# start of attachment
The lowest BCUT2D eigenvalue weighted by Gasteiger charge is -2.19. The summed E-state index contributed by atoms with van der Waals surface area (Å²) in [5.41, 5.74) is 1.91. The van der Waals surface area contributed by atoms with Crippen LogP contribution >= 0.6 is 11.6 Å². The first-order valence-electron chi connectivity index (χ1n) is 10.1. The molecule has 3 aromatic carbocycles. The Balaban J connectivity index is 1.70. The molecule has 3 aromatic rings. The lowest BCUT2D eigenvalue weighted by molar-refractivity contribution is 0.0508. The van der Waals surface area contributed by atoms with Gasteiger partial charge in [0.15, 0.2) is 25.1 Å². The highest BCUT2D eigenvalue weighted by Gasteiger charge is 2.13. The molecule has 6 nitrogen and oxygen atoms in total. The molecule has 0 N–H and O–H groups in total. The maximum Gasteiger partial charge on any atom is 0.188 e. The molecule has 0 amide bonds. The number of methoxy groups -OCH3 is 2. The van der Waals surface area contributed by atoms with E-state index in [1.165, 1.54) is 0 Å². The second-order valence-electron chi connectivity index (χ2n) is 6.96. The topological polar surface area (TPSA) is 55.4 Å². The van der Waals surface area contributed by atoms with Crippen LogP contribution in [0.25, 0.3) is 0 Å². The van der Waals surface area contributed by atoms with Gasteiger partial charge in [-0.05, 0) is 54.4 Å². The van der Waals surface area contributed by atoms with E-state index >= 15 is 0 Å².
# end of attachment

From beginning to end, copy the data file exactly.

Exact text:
The lowest BCUT2D eigenvalue weighted by Gasteiger charge is -2.19. The summed E-state index contributed by atoms with van der Waals surface area (Å²) in [5.41, 5.74) is 1.91. The van der Waals surface area contributed by atoms with Crippen LogP contribution >= 0.6 is 11.6 Å². The first-order valence-electron chi connectivity index (χ1n) is 10.1. The molecule has 3 aromatic carbocycles. The Balaban J connectivity index is 1.70. The molecule has 3 aromatic rings. The lowest BCUT2D eigenvalue weighted by molar-refractivity contribution is 0.0508. The van der Waals surface area contributed by atoms with Gasteiger partial charge in [0.15, 0.2) is 25.1 Å². The highest BCUT2D eigenvalue weighted by Gasteiger charge is 2.13. The molecule has 6 nitrogen and oxygen atoms in total. The molecule has 0 N–H and O–H groups in total. The maximum Gasteiger partial charge on any atom is 0.188 e. The molecule has 0 amide bonds. The number of methoxy groups -OCH3 is 2. The van der Waals surface area contributed by atoms with E-state index in [1.165, 1.54) is 0 Å². The second-order valence-electron chi connectivity index (χ2n) is 6.96. The topological polar surface area (TPSA) is 55.4 Å². The van der Waals surface area contributed by atoms with Crippen LogP contribution in [0.25, 0.3) is 0 Å². The van der Waals surface area contributed by atoms with Gasteiger partial charge in [-0.05, 0) is 54.4 Å². The van der Waals surface area contributed by atoms with E-state index >= 15 is 0 Å².